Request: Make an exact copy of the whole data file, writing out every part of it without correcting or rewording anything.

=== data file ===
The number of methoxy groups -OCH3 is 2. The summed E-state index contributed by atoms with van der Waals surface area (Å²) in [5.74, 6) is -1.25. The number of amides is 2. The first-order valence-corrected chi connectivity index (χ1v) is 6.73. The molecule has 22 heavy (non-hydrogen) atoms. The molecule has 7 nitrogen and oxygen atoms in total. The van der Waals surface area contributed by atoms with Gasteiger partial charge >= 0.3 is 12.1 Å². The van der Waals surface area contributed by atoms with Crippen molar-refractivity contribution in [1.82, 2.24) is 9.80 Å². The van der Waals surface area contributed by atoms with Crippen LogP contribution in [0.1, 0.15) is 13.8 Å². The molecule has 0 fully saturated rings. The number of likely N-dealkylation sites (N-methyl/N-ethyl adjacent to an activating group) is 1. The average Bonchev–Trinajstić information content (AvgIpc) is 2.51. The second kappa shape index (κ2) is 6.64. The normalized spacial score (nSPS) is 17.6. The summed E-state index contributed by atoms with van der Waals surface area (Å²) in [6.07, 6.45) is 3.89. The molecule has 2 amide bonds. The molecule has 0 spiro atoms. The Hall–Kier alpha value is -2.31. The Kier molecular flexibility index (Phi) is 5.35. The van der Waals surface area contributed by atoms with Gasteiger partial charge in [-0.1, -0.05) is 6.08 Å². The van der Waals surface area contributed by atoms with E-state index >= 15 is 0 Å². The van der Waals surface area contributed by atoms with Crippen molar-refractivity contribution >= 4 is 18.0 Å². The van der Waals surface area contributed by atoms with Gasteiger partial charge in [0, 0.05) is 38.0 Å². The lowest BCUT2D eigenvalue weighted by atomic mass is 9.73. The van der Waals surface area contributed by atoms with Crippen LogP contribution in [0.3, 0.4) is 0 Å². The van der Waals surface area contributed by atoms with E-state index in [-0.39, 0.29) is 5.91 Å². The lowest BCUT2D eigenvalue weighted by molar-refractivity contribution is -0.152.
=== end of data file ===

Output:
The number of methoxy groups -OCH3 is 2. The summed E-state index contributed by atoms with van der Waals surface area (Å²) in [5.74, 6) is -1.25. The number of amides is 2. The first-order valence-corrected chi connectivity index (χ1v) is 6.73. The molecule has 22 heavy (non-hydrogen) atoms. The molecule has 7 nitrogen and oxygen atoms in total. The van der Waals surface area contributed by atoms with Gasteiger partial charge >= 0.3 is 12.1 Å². The van der Waals surface area contributed by atoms with Crippen molar-refractivity contribution in [1.82, 2.24) is 9.80 Å². The van der Waals surface area contributed by atoms with Crippen LogP contribution in [0.1, 0.15) is 13.8 Å². The molecule has 0 fully saturated rings. The number of likely N-dealkylation sites (N-methyl/N-ethyl adjacent to an activating group) is 1. The average Bonchev–Trinajstić information content (AvgIpc) is 2.51. The second kappa shape index (κ2) is 6.64. The normalized spacial score (nSPS) is 17.6. The summed E-state index contributed by atoms with van der Waals surface area (Å²) in [6.07, 6.45) is 3.89. The molecule has 2 amide bonds. The molecule has 0 spiro atoms. The Hall–Kier alpha value is -2.31. The Kier molecular flexibility index (Phi) is 5.35. The van der Waals surface area contributed by atoms with Gasteiger partial charge in [-0.1, -0.05) is 6.08 Å². The van der Waals surface area contributed by atoms with E-state index >= 15 is 0 Å². The van der Waals surface area contributed by atoms with Crippen molar-refractivity contribution >= 4 is 18.0 Å². The van der Waals surface area contributed by atoms with Gasteiger partial charge in [0, 0.05) is 38.0 Å². The lowest BCUT2D eigenvalue weighted by atomic mass is 9.73. The van der Waals surface area contributed by atoms with Crippen LogP contribution in [0.3, 0.4) is 0 Å². The van der Waals surface area contributed by atoms with E-state index in [-0.39, 0.29) is 5.91 Å². The lowest BCUT2D eigenvalue weighted by molar-refractivity contribution is -0.152.